Okay, I confess. At 34 years old, I didn’t just buy a Nintendo Switch. I saved money, waited, played it a few times to entice myself, even took the odd dog-sitting job to grab some cash for an extra game or two. I didn’t just buy a Switch — I did chores for it.
What I’ve found after hours and hours of “Zelda” and “Mario Kart” is roughly the same impression that thousands have had so far. The Switch is a genius little system with a ton of potential, a bright future — and a limited set of recognizable game properties found when surfing around the e-shop. Among the small pile of familiar faces, a large chunk of currently available Switch games are from less well-known, independent studios.
The rise of the indie game developer has been steady over the last 5-7 years. With programs like Steam’s Greenlight making it possible for unlikely and underfunded ideas to get off the ground, smaller studios are able to release polished versions of their visions to large, eager audiences. “Minecraft,” now an international hit and multi-system staple, arguably began the “pre-alpha” buy-in craze in its first stages of development, during which you could purchase a barely functional version of the game. This has evolved into the “Early Access” standard — purchasing a game still in development in order to play (and bug test) during the process of game creation itself. These games include some of Steam’s largest money-makers, including “Player Unknown Battlegrounds (PUBG),” a multiplayer arena-style shooter currently listed under the “Early Access” category which boasts hundreds of thousands of global players daily.
Increased resources allow smaller studios to enhance gameplay and build on elements popular with fans, creating a richer gaming experience for which graphical gimmicks or cutting-edge hardware isn’t always necessary.
The transformation of the PC gaming industry into an indie-game smorgasbord happened partially out of necessity, but moreso for the developer community. Publishing and developing triple-A titles like the “Battlefield” or “Fallout” series is a multi-million dollar process, with development and creative teams possibly stretching into the dozens. Packaging and marketing a game, too, is another cost on top of an already-expensive development process. Without the resources of a company like Ubisoft or EA behind such projects, it can be difficult (or near impossible) to create a game at the cutting edge of today’s technology.
With the advent of crowdfunded early access, small studios began to find their feet earlier on in the development process. Increased resources allow smaller studios to enhance gameplay and build on elements popular with fans, creating a richer gaming experience for which graphical gimmicks or cutting-edge hardware isn’t always necessary. Free or low-cost game engine options like the Source Engine (created by Steam’s parent company, Valve), the Unity engine, and the now-free Unreal 4 engine even allow small game developers to pack those graphic enhancements into games with relative ease.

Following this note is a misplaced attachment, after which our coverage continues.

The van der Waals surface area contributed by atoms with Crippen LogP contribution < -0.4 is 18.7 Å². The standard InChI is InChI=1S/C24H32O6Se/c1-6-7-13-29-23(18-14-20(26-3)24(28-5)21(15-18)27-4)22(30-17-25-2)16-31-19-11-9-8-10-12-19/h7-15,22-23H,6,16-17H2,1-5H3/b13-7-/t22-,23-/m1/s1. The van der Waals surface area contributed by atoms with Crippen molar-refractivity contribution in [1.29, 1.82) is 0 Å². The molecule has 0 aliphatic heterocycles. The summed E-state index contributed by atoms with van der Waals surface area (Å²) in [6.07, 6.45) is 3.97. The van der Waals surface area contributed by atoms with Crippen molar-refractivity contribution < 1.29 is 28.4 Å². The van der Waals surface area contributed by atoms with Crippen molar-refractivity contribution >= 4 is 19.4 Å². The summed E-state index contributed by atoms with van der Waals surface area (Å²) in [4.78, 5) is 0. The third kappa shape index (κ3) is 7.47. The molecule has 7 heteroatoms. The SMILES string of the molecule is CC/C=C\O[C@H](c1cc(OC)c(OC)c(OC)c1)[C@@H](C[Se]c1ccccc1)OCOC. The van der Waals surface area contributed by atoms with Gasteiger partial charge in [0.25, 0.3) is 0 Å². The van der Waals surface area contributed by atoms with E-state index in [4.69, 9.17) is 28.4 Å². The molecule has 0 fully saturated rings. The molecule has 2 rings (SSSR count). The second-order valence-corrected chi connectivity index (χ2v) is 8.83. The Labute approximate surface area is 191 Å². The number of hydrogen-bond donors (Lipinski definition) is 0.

Nintendo, for its part in the indie sphere, builds off of the years of these efforts in order to bolster a smaller game selection. Popular games like “Overcooked,” a “Bomberman”-style game focused around cooking tasks, have become hits on a system that would otherwise expect large properties like “Mario” to have overtaken the spotlight. Nintendo even featured a “Nindie,” as it has been labeled (mostly by consensus), as its hundredth purchasable Switch game.
High-profile Nindies have been on the docket since the release of the Switch, including such gaming industry darlings as “Stardew Valley,” a farm-and-community-relationship building game with a 16-bit flair. With gameplay and design that purposefully homages several classic Nintendo properties, “Stardew Valley” was a natural pairing for the system. Testing continues on the final Switch version, which is expected for release soon.
Independent games becoming available on consoles is not a new concept — both Microsoft and Sony have extensive markets full of indie games for their powerhouse systems, balancing simpler gameplay with attractive lower price points. The ability to pick those simple games up from Game Room and take them with you, however, is the missing piece of the puzzle that the Switch provides. Your farm and village in “Stardew Valley,” once relegated to a laptop at smallest (or the occasional brave attempt to play on a Windows-based tablet), is soon to be available in a handheld, take-anywhere format. Because of that simple transformation, overjoyed fans who have already spent money on a PC version don’t seem to mind the potential double purchase.
With barriers to entry like expensive engine licensing and distribution becoming less costly, small game devs are finding a freedom to create games that are based on a consistent personal vision. While growth on previous platforms has been encouraging, the rise of the “Nindie” signifies even more life for the genre and an unexpected niche for the Switch — one in which games quietly developed by independent artists and developers become household names as well as on-the-go staples.
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